In 2019 I got sick. Twice. Like, had to take a week off work and couldn’t move sick. After a few doctor visits, a specialist, a somatic movement educator, and some time I started to recover. This was life with Polycystic Kidney Disease. Previously I’d had very few symptoms, but they’d all come at once and hit me like a truck. I was quite literally K.O’d. While I was recovering I became aware of patterns of behavior I’d been oblivious too. Notably my lack of appetite. I realized, that for quite a while, I’d been eating because it was “time” rather than hunger. Due to nausea in the morning I began skipping breakfast. Had my body been telling me to change my dietary habits? Was intermittent fasting going to help? Here’s what I learned from 6 months of intermittent fasting.
Why Intermittent fasting for PKD?
I’m not going to go in depth as to what PKD is, the PKD foundation is an amazing resource for that. In summary, it’s a genetic disease where cysts grow in and on the kidneys. As the cysts grow, the kidney function decreases. And the kidneys get larger. So far there is no cure. As kidney function declines the options are dialysis then transplant.
While there is no cure for PKD I’m diligent about being proactive with my health and while sick in July, I began reading some of the new research. I happened upon a paper about PKD and intermittent fasting. In studies, intermittent fasting, combined with a slight calorie reduction, had been shown to help PKD. As I’m always down to test things myself. And as my appetite in the morning was already non existent, now seemed like a good time to try this out. I started officially intermittent fasting September 1st.
What is Intermittent Fasting? & Struggles.
Nowadays most people have an idea what intermittent fasting is. Largely due to our crazy schedules, and technology. No longer do we have 3 meals a day, instead we snack all day. Those who follow IF typically follow the 16/8 method. Fasting for 12 hours, then eating within an 8 hour window. Whether that’s 8am-4pm or like me 12pm-8pm. Skipping breakfast came naturally for me as I wasn’t hungry at all in the mornings anymore. This would be a breeze!
If you’d asked me 5 years ago to skip breakfast I may not have been so eager to try IF. But not eating breakfast was way easier than I thought it was going to be. What was more of an issue was managing the expectations of others. Want to go for breakfast/brunch? I can’t. I fast till 12. While there is a little wiggle room, I try and stick to 12 noon being the end of my fasting window. Through the last 6 months I was on vacation (twice), changed time zones, and had Thanksgiving, a birthday, Christmas and New Years. None of those broke my intermittent fasting.
How I related intermittent fasting to yoga!
One of the yamas in the 8-limb yoga path is Aparigraha. Roughly translated as non-greed or non-attachment. Oh boy, did intermittent fasting lead me down a path of non-attachment and non-greed. As I mentioned I was dealing with nausea and not eating breakfast. In EVERY nutrition manual and training I’d been told breakfast was the most important meal of the day. Letting go of this belief was a huge stepping stone (and continues to be) on a path of non-attachment of knowledge. What’s right for one person isn’t right for everyone. The very name implies to break a fast, it’s just my fast lasts till lunch.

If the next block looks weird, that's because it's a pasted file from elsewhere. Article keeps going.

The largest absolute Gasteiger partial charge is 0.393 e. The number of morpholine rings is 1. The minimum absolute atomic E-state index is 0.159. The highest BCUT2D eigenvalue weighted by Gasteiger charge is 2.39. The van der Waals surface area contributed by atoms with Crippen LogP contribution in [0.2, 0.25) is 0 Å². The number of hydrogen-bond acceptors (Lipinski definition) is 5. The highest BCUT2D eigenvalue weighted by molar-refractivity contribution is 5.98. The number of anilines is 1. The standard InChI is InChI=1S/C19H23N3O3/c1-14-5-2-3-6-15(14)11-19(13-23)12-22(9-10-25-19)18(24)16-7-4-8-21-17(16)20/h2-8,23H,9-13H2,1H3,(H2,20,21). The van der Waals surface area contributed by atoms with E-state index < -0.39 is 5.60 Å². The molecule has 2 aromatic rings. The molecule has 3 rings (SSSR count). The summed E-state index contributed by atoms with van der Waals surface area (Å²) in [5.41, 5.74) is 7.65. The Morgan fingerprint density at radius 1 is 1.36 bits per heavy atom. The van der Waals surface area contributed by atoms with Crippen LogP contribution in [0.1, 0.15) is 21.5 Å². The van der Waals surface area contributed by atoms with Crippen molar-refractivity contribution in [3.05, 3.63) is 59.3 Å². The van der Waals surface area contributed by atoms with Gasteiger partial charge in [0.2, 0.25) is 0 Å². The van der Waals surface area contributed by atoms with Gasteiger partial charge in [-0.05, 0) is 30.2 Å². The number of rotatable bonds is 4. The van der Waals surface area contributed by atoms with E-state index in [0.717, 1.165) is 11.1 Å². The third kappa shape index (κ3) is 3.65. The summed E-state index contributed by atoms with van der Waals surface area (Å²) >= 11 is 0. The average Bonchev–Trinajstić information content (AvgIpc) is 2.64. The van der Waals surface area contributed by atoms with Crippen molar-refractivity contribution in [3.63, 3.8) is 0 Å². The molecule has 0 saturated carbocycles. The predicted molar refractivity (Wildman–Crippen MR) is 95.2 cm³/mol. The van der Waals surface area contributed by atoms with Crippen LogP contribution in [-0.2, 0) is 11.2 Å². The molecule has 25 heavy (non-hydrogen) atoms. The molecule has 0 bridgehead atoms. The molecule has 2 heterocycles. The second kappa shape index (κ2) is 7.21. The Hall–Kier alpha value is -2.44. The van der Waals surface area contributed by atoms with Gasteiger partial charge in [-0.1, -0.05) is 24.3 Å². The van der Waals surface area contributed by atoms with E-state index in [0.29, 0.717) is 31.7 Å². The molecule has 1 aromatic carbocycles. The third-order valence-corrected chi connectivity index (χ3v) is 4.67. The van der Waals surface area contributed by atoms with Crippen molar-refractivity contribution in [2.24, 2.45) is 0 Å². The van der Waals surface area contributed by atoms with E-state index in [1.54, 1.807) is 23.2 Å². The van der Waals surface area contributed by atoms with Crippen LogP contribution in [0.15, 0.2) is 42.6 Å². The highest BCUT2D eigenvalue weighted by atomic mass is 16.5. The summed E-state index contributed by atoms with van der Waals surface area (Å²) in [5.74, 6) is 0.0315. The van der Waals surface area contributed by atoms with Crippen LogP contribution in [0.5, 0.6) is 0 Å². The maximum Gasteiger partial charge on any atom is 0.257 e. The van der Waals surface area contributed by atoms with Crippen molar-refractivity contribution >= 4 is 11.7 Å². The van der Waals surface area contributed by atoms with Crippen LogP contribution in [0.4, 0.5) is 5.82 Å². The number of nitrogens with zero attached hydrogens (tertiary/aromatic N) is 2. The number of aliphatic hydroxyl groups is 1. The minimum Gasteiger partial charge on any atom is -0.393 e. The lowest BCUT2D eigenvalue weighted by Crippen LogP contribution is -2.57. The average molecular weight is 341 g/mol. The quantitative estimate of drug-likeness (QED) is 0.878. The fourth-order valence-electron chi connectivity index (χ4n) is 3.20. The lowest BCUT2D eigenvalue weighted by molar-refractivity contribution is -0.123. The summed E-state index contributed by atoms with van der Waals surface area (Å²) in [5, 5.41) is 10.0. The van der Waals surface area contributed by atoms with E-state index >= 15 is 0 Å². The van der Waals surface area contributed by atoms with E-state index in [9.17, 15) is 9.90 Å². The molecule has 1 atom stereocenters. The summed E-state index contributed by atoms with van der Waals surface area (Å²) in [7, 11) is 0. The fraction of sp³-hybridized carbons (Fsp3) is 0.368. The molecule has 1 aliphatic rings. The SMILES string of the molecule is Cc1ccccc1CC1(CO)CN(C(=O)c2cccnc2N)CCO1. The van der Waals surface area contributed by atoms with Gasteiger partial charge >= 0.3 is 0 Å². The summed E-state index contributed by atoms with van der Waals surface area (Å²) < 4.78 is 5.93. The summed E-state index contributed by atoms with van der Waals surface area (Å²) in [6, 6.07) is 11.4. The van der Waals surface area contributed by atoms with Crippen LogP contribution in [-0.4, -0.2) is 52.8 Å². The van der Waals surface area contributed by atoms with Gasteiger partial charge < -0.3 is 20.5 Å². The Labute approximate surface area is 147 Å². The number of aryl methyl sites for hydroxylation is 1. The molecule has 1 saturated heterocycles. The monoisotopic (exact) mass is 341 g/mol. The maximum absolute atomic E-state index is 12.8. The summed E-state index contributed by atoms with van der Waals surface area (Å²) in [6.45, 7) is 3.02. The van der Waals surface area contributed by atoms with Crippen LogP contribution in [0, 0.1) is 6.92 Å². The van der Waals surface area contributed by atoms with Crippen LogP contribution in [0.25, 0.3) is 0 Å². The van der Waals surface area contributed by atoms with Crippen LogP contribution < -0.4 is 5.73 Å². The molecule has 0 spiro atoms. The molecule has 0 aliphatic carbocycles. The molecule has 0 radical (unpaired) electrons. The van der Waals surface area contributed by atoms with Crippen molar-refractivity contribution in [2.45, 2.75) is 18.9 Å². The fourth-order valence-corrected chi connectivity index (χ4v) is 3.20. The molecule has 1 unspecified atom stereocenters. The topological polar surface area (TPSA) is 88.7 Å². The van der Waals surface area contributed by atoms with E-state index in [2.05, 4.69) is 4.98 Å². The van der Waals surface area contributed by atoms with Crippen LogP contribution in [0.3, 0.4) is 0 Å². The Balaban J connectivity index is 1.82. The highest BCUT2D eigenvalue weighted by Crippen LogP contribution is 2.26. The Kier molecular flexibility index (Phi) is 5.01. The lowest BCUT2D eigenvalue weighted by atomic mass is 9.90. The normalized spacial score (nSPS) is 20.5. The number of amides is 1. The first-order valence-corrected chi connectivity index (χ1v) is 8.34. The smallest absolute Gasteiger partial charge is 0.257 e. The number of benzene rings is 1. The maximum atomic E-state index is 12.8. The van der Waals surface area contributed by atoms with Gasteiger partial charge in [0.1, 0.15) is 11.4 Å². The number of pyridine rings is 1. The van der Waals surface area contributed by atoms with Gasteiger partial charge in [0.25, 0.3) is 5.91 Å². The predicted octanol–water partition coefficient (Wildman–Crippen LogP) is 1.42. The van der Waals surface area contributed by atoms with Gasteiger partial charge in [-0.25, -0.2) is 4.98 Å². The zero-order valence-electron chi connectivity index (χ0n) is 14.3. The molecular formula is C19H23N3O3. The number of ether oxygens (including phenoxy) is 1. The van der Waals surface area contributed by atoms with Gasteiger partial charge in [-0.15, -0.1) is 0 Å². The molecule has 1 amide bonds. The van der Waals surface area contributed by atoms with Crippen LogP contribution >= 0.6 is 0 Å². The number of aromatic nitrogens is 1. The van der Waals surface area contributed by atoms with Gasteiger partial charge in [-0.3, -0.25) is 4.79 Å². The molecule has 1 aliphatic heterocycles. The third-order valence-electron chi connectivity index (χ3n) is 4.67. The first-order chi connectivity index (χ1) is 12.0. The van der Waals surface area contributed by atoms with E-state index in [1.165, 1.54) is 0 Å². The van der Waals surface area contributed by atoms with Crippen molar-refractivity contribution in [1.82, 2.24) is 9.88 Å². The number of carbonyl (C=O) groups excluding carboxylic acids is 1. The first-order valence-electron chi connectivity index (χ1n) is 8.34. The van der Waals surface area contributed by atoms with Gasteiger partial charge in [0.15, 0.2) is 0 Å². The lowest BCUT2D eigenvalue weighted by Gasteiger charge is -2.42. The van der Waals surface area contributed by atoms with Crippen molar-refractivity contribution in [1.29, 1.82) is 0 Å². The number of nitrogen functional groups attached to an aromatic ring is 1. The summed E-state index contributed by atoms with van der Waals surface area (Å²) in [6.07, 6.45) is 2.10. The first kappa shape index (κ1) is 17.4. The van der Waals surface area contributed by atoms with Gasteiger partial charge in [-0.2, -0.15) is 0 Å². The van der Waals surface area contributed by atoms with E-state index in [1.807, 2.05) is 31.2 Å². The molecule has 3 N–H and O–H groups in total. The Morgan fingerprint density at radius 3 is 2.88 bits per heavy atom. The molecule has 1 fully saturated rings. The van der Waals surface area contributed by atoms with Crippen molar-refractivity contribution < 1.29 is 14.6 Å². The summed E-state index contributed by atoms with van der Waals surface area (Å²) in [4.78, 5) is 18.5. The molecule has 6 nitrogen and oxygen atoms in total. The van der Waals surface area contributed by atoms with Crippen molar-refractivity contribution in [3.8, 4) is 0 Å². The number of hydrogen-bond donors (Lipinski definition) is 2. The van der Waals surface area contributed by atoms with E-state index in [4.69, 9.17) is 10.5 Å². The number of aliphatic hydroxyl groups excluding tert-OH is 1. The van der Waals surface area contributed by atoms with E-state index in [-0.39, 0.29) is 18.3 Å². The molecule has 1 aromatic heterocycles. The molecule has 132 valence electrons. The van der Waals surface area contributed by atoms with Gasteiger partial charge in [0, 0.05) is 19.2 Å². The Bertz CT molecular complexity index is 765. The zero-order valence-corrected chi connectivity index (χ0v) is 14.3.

Aparigraha is also non-greed. As I dealt with kidneys that were growing and expanding I found I could only eat small meals. Learning to eat when I was hungry, and eating smaller meals, was essential to avoid nausea. Do you leave food on your plate after meals? Maybe consider practicing Aparigraha and serving smaller portions? As a nation America is over fed and undernourished. We need to eat more real food, at a table, with company. Rather than fast food, in your car, or at a desk. This whole experiment was a big game changer for me. Letting go of existing beliefs and beginning to question what my body needed. And recognizing what it was trying to lead me towards.
What I learned…
It’s been 6 months, what have I learned? For me this is a very sustainable and natural way of eating. Honestly it’s been super easy to keep my fasting window, and some days I do a longer fasting window than others. However, I always maintain at least a 16 hour intermittent fasting schedule. Not eating after 8pm can occasionally be a challenge if I work late, but it’s absolutely fine with some planning. What I learned from intermittent fasting is that it’s something that is very easy for me to do, and I feel great doing it. I’d highly recommend trying it.
In December 2019, I became aware of a study showing the benefits of the Keto Diet and PKD (Keto is usually paired with IF). I spent much of December researching recipes, and on January 1st I became my own test subject for Vegan Keto, combinedwith intermittent fasting. I’ll be sharing more on this in the near future.
- Have you tried intermittent fasting?
- Do you snack during the day?
- If you have PKD have you seen the latest dietary research?